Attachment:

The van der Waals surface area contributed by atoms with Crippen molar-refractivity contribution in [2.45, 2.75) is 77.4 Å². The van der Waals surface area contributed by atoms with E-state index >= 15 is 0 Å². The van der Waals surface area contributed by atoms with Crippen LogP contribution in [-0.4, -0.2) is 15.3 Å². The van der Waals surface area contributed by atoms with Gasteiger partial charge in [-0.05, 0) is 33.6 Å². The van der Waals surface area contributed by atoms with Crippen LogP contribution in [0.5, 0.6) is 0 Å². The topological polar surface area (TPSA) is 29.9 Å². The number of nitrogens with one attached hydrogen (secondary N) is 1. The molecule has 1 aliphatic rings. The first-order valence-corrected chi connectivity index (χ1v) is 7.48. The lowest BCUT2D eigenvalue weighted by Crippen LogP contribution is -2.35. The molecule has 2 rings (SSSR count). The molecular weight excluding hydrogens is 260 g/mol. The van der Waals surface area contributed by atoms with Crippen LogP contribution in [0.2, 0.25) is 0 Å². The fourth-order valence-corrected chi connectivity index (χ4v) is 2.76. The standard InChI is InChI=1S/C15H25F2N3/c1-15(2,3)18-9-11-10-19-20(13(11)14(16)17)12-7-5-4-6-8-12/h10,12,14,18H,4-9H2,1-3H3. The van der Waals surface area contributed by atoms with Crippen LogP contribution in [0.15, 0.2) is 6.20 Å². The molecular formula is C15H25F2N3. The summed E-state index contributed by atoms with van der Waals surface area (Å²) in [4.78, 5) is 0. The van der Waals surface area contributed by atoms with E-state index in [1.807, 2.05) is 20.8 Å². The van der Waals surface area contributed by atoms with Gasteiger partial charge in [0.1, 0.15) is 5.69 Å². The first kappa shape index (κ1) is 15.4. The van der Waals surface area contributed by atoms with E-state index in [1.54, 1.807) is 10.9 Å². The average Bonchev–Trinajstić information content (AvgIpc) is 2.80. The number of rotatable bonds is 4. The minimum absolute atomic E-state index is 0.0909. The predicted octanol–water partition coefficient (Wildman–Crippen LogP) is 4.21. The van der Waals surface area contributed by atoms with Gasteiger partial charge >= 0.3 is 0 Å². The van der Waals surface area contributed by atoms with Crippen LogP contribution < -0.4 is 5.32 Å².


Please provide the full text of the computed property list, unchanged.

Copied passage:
The van der Waals surface area contributed by atoms with Crippen molar-refractivity contribution in [2.45, 2.75) is 77.4 Å². The van der Waals surface area contributed by atoms with E-state index >= 15 is 0 Å². The van der Waals surface area contributed by atoms with Crippen LogP contribution in [-0.4, -0.2) is 15.3 Å². The van der Waals surface area contributed by atoms with Gasteiger partial charge in [-0.05, 0) is 33.6 Å². The van der Waals surface area contributed by atoms with Crippen LogP contribution in [0.5, 0.6) is 0 Å². The topological polar surface area (TPSA) is 29.9 Å². The number of nitrogens with one attached hydrogen (secondary N) is 1. The molecule has 1 aliphatic rings. The first-order valence-corrected chi connectivity index (χ1v) is 7.48. The lowest BCUT2D eigenvalue weighted by Crippen LogP contribution is -2.35. The molecule has 2 rings (SSSR count). The molecular weight excluding hydrogens is 260 g/mol. The van der Waals surface area contributed by atoms with Crippen LogP contribution in [0.2, 0.25) is 0 Å². The fourth-order valence-corrected chi connectivity index (χ4v) is 2.76. The standard InChI is InChI=1S/C15H25F2N3/c1-15(2,3)18-9-11-10-19-20(13(11)14(16)17)12-7-5-4-6-8-12/h10,12,14,18H,4-9H2,1-3H3. The van der Waals surface area contributed by atoms with Crippen LogP contribution in [0.15, 0.2) is 6.20 Å². The molecular formula is C15H25F2N3. The summed E-state index contributed by atoms with van der Waals surface area (Å²) in [4.78, 5) is 0. The van der Waals surface area contributed by atoms with E-state index in [1.807, 2.05) is 20.8 Å². The van der Waals surface area contributed by atoms with Gasteiger partial charge in [0.1, 0.15) is 5.69 Å². The first kappa shape index (κ1) is 15.4. The van der Waals surface area contributed by atoms with E-state index in [1.54, 1.807) is 10.9 Å². The average Bonchev–Trinajstić information content (AvgIpc) is 2.80. The number of rotatable bonds is 4. The minimum absolute atomic E-state index is 0.0909. The predicted octanol–water partition coefficient (Wildman–Crippen LogP) is 4.21. The van der Waals surface area contributed by atoms with Gasteiger partial charge >= 0.3 is 0 Å². The van der Waals surface area contributed by atoms with Crippen LogP contribution < -0.4 is 5.32 Å².